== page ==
'ecological' understanding of our relationship to technology. In analogy 
to the 'deep ecology' movement, philosopher David Rottenberg recently 
suggested that the notion of 'deep technology' relates user and context 
in an ecological, symbiotic way [1]. Similarly, the idea of 'inhabiting' 
technological ecologies emphasises our connectedness to our environment 
(material, natural, technological) and our dependence on the resources 
available in that environment (material, energetic, biological, 
cultural). Mastering these conditions, which necessarily transcend the 
personal experience, is vital to our survival on this planet.

The concept of technological ecologies as spheres of life invites a more 
careful consideration of the relationships between the natural and the 
artificial - or even the collapse of the boundaries between them - in 
favour of looking at such techno-ecologies as complex assemblages, 
comparable to how for instance philosopher Bruno Latour treats them. Our 
perspective should, however, not be limited to these technological 
'actors'. In The Three Ecologies (1989) Felix Guattari expresses his 
worries about the intense techno-scientific transformations the Earth is 
undergoing. Guattari observes an ecological disequilibrium generated by 
these transformations, which leads to a general reduction of human and 
social relationships and the sustainability of the living environment.

According to Guattari it is the relationship between subjectivity and 
its exteriority - be it social, animal, vegetable or cosmic - that is 
compromised, in a sort of general movement of 'implosion'. He warns 
against a merely partial realisation of the severity of these changes 
and inadequate responses that may come from a purely technocratic 
perspective. It is the ways of living on this planet that are in 
question, according to Guattari, in the context of the acceleration of 
techno-scientific mutations and exponential demographic growth. Only an 
'ethico-political' articulation 'between' the three ecological registers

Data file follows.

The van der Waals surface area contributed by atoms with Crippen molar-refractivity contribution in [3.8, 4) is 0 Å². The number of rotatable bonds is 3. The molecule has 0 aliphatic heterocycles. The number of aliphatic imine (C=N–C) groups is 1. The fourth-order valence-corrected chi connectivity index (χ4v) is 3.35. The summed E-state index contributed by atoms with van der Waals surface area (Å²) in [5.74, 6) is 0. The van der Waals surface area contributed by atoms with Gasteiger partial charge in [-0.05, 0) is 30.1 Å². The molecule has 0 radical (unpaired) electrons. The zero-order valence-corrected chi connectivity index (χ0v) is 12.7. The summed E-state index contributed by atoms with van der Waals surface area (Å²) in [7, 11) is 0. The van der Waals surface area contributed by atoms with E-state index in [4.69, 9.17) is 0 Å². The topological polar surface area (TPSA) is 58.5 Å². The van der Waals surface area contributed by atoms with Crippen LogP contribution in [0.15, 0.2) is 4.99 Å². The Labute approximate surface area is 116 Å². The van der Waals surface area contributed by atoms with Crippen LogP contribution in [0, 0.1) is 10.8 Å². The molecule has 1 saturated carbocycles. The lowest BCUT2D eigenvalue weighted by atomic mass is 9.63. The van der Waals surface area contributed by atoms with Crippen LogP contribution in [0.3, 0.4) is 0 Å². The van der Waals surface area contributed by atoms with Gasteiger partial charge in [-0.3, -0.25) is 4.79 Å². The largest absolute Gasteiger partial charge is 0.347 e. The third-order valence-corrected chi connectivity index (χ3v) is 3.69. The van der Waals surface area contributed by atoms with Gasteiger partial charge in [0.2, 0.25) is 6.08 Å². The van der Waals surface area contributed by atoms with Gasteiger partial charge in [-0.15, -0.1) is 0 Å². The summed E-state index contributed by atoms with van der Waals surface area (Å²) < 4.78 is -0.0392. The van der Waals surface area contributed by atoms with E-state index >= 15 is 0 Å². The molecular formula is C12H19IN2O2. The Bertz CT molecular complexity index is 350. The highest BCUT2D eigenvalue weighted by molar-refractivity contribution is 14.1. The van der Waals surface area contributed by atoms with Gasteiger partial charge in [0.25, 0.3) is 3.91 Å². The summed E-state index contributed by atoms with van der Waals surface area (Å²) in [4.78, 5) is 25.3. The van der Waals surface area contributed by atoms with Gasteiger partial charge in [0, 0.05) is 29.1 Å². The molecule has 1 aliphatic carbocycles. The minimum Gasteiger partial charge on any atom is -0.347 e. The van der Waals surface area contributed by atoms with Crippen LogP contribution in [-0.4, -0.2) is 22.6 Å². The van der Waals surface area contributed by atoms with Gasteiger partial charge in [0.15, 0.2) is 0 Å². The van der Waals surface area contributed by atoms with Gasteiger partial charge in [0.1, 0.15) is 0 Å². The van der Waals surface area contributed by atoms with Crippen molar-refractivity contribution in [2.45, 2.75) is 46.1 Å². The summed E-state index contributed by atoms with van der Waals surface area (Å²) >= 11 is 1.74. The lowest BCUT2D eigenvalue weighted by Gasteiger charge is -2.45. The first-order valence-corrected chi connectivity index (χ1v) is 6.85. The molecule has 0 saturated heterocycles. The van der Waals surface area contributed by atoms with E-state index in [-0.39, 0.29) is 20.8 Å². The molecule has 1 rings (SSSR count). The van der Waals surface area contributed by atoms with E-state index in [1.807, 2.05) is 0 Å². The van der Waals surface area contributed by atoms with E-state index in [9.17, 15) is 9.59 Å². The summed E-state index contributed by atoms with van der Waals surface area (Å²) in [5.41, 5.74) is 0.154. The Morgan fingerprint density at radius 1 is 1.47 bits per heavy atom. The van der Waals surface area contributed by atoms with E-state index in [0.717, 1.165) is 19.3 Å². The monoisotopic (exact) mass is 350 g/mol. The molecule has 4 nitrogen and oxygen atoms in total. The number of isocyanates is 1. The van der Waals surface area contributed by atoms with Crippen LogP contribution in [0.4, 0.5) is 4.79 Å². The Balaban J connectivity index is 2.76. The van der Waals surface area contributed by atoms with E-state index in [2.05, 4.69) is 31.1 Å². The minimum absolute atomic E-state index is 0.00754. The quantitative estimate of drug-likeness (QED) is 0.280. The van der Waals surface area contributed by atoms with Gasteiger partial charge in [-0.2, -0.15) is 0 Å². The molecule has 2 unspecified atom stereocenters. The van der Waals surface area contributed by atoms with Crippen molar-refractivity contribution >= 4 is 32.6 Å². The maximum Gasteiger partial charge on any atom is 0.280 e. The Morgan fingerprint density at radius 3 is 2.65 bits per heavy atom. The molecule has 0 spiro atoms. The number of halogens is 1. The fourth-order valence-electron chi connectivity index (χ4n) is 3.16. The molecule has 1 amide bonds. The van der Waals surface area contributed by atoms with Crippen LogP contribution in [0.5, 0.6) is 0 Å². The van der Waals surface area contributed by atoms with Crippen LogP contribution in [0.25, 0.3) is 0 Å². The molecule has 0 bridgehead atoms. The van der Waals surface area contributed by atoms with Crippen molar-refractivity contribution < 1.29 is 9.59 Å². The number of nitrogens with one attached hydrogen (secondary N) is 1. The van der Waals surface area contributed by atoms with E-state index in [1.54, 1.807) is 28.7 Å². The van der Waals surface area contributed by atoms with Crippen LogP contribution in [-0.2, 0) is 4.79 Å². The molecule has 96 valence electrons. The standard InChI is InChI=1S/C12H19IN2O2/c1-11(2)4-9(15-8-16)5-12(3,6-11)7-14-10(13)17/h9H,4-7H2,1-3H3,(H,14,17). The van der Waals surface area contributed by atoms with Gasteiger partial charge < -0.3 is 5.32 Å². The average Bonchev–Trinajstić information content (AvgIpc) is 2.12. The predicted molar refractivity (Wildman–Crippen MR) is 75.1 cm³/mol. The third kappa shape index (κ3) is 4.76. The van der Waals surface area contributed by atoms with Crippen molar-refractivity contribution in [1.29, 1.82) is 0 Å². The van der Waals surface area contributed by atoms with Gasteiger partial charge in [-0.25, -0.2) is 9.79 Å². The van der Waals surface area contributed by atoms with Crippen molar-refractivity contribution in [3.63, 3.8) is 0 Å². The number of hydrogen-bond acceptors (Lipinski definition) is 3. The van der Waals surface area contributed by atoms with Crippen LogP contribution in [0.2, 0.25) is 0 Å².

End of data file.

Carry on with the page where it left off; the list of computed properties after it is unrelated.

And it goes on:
that he identifies - the environment, social relations, and human 
subjectivity - would be able to clarify these questions.

The paradox is that these techno scientific transformations are both the 
source of the current ecological disequilibrium, and even so the only 
realistic means to address and potentially resolve the problems they 
create. Somehow, however, we cannot seem to make them work.

Siegfried Zielinski has pointed out that one important fallacy to 
overcome is to view the course of technological development as 
'progress', or to consider our current state of technological 
sophistication as the best possible and necessary outcome of a 
predictable historical trajectory. In his 'Variantology' project 
Zielinski makes a radical break with any idea of technological progress 
or determinism [2]. The Variantological approach emphasises that at any 
point technological development (and human development along with it) is 
contingent (it can go anywhere). Variantology does not look for 'master 
media' or 'imperative vanishing points'. Instead it seeks out the 
moments of greatest possible diversity and individual variation. It 
operates in carefully chosen periods of particularly intensive and 
necessary work on the media,# across different cultural and physical 
geographies - exploring the 'deep time relationships of the arts, 
sciences and technologies'.

Finally, an exploration of inhabitable technological ecologies needs to 
take into account the phantasmatic dimension of technological 
apparatuses and systems. Such a more psychographic understanding of the 
depth of technology aims to uncover hidden, or not immediately visible 
or discernible psychological layers attached to the technological 
apparatuses - perhaps we might refer to this as a 'technological 
unconscious' - that underpin human experience and our subjective ties 
with technological environments. It considers technology not only as an 
extension of the body but also as an extension of our deepest desires. 
It explores the void between the 'real' and that what is mediated by 
systems of language, media, and technology. It acknowledges the 
existence of a 'third body' (Klaus Theweleit) [3] that inserts itself 
between us and the (technological) objects. This third body only emerges 
in our interaction with these objects, but it is neither held by us nor 
by the objects alone.

Beyond questions of finite resources and obvious forms of pollution and 
environmental degradation, attempts to develop sustainable relationships 
with technology and our living environment should take into account far 
more complex layerings of the way we inhabit our current technological 
ecologies. Such a deeply informed ethical and philosophical perspective 
is indispensable if we hope to find less hazardous routes into the future.


Notes:
1 - www.wired.com/wired/archive/3.10/rothenberg.if.html
2 - http://entropie.digital.udk-berlin.de/wiki/Variantology
3 - 
www.debalie.nl/player/balieplayerpopper.jsp?movieid=93125&videofragmentsid=ank2


Eric Kluitenberg, Amsterdam, June 6, 2011


------------------------------------------------------------------

http://rixc.lv/11

------------------------------------------------------------------
------------------------------------------------------------------



More information about the NetBehaviour mailing list